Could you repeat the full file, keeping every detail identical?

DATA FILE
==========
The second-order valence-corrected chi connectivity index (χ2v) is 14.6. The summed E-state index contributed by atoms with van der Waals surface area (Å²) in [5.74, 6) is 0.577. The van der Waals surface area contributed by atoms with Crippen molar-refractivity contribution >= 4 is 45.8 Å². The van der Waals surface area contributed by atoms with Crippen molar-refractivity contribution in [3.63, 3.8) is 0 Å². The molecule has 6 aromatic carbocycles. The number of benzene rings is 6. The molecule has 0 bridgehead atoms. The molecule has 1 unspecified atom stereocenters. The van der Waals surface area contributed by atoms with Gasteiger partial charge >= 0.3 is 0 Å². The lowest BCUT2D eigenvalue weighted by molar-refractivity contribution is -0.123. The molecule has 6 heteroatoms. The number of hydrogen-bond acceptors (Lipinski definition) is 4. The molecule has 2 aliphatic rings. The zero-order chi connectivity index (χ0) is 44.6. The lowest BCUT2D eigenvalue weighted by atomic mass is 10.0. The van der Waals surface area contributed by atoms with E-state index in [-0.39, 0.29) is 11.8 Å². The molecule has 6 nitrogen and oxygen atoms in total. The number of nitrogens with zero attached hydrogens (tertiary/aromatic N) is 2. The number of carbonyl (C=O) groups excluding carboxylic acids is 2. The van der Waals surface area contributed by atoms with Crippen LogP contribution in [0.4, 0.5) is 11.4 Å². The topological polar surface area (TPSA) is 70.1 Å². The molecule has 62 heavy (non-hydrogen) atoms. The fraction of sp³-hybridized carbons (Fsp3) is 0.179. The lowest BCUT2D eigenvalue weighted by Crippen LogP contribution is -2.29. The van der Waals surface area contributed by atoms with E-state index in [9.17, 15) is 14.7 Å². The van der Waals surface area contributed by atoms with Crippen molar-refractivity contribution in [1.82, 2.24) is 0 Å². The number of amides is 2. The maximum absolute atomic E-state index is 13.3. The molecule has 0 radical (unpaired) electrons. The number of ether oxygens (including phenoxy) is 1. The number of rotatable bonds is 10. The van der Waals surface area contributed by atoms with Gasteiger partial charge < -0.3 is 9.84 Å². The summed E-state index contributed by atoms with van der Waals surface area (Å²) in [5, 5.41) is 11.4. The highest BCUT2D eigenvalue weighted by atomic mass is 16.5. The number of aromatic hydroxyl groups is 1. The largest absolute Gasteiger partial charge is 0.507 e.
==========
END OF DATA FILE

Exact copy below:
The second-order valence-corrected chi connectivity index (χ2v) is 14.6. The summed E-state index contributed by atoms with van der Waals surface area (Å²) in [5.74, 6) is 0.577. The van der Waals surface area contributed by atoms with Crippen molar-refractivity contribution >= 4 is 45.8 Å². The van der Waals surface area contributed by atoms with Crippen molar-refractivity contribution in [3.63, 3.8) is 0 Å². The molecule has 6 aromatic carbocycles. The number of benzene rings is 6. The molecule has 0 bridgehead atoms. The molecule has 1 unspecified atom stereocenters. The van der Waals surface area contributed by atoms with Gasteiger partial charge >= 0.3 is 0 Å². The lowest BCUT2D eigenvalue weighted by molar-refractivity contribution is -0.123. The molecule has 6 heteroatoms. The number of hydrogen-bond acceptors (Lipinski definition) is 4. The molecule has 2 aliphatic rings. The zero-order chi connectivity index (χ0) is 44.6. The lowest BCUT2D eigenvalue weighted by atomic mass is 10.0. The van der Waals surface area contributed by atoms with E-state index in [-0.39, 0.29) is 11.8 Å². The molecule has 6 nitrogen and oxygen atoms in total. The number of nitrogens with zero attached hydrogens (tertiary/aromatic N) is 2. The number of carbonyl (C=O) groups excluding carboxylic acids is 2. The van der Waals surface area contributed by atoms with Crippen LogP contribution in [0.4, 0.5) is 11.4 Å². The topological polar surface area (TPSA) is 70.1 Å². The molecule has 62 heavy (non-hydrogen) atoms. The fraction of sp³-hybridized carbons (Fsp3) is 0.179. The lowest BCUT2D eigenvalue weighted by Crippen LogP contribution is -2.29. The van der Waals surface area contributed by atoms with E-state index in [9.17, 15) is 14.7 Å². The van der Waals surface area contributed by atoms with Crippen molar-refractivity contribution in [1.82, 2.24) is 0 Å². The number of amides is 2. The maximum absolute atomic E-state index is 13.3. The molecule has 0 radical (unpaired) electrons. The number of ether oxygens (including phenoxy) is 1. The number of rotatable bonds is 10. The van der Waals surface area contributed by atoms with Gasteiger partial charge < -0.3 is 9.84 Å². The summed E-state index contributed by atoms with van der Waals surface area (Å²) in [5, 5.41) is 11.4. The highest BCUT2D eigenvalue weighted by atomic mass is 16.5. The number of aromatic hydroxyl groups is 1. The largest absolute Gasteiger partial charge is 0.507 e.